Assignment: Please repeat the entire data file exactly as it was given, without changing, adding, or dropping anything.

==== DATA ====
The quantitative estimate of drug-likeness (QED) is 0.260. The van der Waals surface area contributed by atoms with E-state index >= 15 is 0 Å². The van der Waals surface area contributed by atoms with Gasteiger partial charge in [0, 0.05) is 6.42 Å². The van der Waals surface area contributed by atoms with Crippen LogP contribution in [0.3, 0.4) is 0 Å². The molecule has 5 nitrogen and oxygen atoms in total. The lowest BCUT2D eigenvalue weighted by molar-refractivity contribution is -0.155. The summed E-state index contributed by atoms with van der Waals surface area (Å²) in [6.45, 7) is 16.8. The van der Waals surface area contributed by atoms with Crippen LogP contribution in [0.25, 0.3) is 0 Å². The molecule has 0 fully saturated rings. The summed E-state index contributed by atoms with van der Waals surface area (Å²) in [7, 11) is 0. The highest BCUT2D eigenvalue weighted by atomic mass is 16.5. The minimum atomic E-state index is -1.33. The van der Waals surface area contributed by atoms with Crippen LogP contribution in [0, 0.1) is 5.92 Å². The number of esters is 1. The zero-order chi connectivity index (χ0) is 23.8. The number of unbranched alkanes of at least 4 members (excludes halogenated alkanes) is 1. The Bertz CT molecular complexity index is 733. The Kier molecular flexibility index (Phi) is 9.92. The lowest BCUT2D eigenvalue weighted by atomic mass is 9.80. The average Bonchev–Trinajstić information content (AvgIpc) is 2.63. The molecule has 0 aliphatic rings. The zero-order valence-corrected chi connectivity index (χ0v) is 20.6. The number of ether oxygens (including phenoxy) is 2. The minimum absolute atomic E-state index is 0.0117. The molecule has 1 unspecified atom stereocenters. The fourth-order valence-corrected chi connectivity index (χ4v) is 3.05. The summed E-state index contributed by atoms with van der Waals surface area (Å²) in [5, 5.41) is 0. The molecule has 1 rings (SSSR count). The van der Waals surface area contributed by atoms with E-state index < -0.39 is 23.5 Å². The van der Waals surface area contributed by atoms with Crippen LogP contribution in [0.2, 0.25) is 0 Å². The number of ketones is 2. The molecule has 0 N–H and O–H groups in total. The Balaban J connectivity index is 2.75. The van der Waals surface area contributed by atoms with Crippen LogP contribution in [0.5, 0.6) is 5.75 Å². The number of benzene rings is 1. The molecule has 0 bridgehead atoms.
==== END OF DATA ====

The quantitative estimate of drug-likeness (QED) is 0.260. The van der Waals surface area contributed by atoms with E-state index >= 15 is 0 Å². The van der Waals surface area contributed by atoms with Gasteiger partial charge in [0, 0.05) is 6.42 Å². The van der Waals surface area contributed by atoms with Crippen LogP contribution in [0.3, 0.4) is 0 Å². The molecule has 5 nitrogen and oxygen atoms in total. The lowest BCUT2D eigenvalue weighted by molar-refractivity contribution is -0.155. The summed E-state index contributed by atoms with van der Waals surface area (Å²) in [6.45, 7) is 16.8. The van der Waals surface area contributed by atoms with Crippen LogP contribution in [0.25, 0.3) is 0 Å². The molecule has 0 fully saturated rings. The summed E-state index contributed by atoms with van der Waals surface area (Å²) in [7, 11) is 0. The highest BCUT2D eigenvalue weighted by atomic mass is 16.5. The minimum atomic E-state index is -1.33. The van der Waals surface area contributed by atoms with Crippen LogP contribution in [0, 0.1) is 5.92 Å². The number of esters is 1. The zero-order chi connectivity index (χ0) is 23.8. The number of unbranched alkanes of at least 4 members (excludes halogenated alkanes) is 1. The Bertz CT molecular complexity index is 733. The Kier molecular flexibility index (Phi) is 9.92. The lowest BCUT2D eigenvalue weighted by atomic mass is 9.80. The average Bonchev–Trinajstić information content (AvgIpc) is 2.63. The molecule has 0 aliphatic rings. The zero-order valence-corrected chi connectivity index (χ0v) is 20.6. The number of ether oxygens (including phenoxy) is 2. The minimum absolute atomic E-state index is 0.0117. The molecule has 1 unspecified atom stereocenters. The fourth-order valence-corrected chi connectivity index (χ4v) is 3.05. The summed E-state index contributed by atoms with van der Waals surface area (Å²) in [5, 5.41) is 0. The molecule has 1 rings (SSSR count). The van der Waals surface area contributed by atoms with E-state index < -0.39 is 23.5 Å². The van der Waals surface area contributed by atoms with Crippen LogP contribution in [0.2, 0.25) is 0 Å². The number of ketones is 2. The molecule has 0 N–H and O–H groups in total. The Balaban J connectivity index is 2.75. The van der Waals surface area contributed by atoms with Crippen LogP contribution in [0.5, 0.6) is 5.75 Å². The number of benzene rings is 1. The molecule has 0 bridgehead atoms.